Leave It To Psmith by P.G. Wodehouse
Another much appreciated loan from curt_holman, this was both the final Psmith novel chronologically and the last one left for me to read.
I stumbled across a very good Wodehouse book chronology, which clears up some confusion I had in titles…
1909: Mike: A Public School Story, a two part novel, the first later revised and published as Mike at Wrykyn and the second revised and published twice as Enter Psmith and Mike and Psmith.
1910: Psmith in the City
1915: Psmith, Journalist
1915: Something Fresh (in the U.S., Something New), not a Psmith story, but the original story taking place in Blandings Castle, the setting for…
1923: Leave It To Psmith
I read on a website that Leave It is not on Project Gutenberg because, due to its later publishing date, it is somehow included in the extended copyright as fallout from the “Disney rat” copyright extension stuff that went on.
Were I an English major or some such thing, I might take the time to track recurring plot elements in stories such as flowerpots, stolen valuables, obnoxious poets, etc. in all Wodehouse’s works. You could probably set up a family tree and track the mix and match use of such things through the stories.
The first Jeeves and Wooster book of short stories was published in 1919, I believe from a series of magazine columns. In a way, I imagine Wodehouse taking the Psmith character, who begins as a member of the idle rich and ends as a gentleman’s personal secretary, and splitting him in two: Jeeves the gentleman’s personal gentleman taking the impeccable style and high intelligence, and Wooster the idle gentleman taking a propensity to talk incessantly and turn a nice phrase.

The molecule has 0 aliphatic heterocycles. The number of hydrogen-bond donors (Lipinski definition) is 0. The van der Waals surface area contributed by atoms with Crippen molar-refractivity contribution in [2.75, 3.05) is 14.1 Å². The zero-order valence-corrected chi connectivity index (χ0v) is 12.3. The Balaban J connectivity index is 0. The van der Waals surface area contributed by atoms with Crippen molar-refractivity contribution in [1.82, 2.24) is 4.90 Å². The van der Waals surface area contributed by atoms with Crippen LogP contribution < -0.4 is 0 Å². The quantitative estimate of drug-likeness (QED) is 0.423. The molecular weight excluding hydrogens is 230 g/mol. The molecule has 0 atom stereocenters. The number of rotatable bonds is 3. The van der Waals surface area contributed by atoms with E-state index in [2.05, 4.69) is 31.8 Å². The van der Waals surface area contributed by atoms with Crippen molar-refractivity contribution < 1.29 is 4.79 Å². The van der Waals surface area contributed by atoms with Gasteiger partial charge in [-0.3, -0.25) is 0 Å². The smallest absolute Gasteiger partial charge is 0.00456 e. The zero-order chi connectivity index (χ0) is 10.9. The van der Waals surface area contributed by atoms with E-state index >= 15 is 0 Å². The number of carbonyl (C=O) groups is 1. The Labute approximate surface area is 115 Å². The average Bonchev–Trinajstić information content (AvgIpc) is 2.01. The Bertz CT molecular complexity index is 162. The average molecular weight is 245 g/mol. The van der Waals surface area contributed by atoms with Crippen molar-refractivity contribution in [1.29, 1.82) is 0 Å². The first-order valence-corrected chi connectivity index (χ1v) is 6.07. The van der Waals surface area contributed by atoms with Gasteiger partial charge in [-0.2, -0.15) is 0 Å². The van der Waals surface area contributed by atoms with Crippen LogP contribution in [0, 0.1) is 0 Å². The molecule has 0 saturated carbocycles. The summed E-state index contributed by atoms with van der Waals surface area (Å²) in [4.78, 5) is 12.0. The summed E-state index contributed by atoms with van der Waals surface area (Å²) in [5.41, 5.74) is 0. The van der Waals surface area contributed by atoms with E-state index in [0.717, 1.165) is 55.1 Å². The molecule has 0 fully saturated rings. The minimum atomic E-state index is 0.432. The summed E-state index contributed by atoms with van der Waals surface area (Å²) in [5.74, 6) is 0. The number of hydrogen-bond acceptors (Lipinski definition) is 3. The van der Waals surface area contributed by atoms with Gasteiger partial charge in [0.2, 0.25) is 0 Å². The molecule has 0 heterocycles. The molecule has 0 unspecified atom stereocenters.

An excerpt, dialog between Psmith and his fiance Eve, shortly after becoming engaged:
[Eve] ‘When I met Cynthia at Market Blandings, she told me what the trouble was which made her husband leave her. What do you suppose it was?’
‘From my brief acquaintance with Comrade McTodd, I would hazard the guess that he tried to stab her with the bread-knife. He struck me as a murderous-looking specimen.’
‘They had some people to dinner, and there was chicken, and Cynthia gave all the giblets to the guests, and her husband bounded out of his seat with a wild cry, and, shouting “You know I love those things better than anything in the world!” rushed from the house, never to return!’
‘Precisely how I would have wished him to rush, had I been Mrs. McTodd.’
‘Cynthia told me that he had rushed from the house, never to return, six times since they were married.’
‘May I mention — in passing –‘ said Psmith, ‘that I do not like chicken giblets?’
‘Cynthia advised me,’ proceeded Eve, ‘if ever I married, to marry someone eccentric. She said it was such fun… Well, I don’t suppose I am ever likely to meet anyone more eccentric than you, am I?’
‘I think you would be unwise to wait on the chance.’
If I had read that before performing the ceremony for my brother-in-law’s wedding, I might have worked it in to the script. Probably best that I didn’t.
Just as an aside, the P.G. Wodehouse Quote generator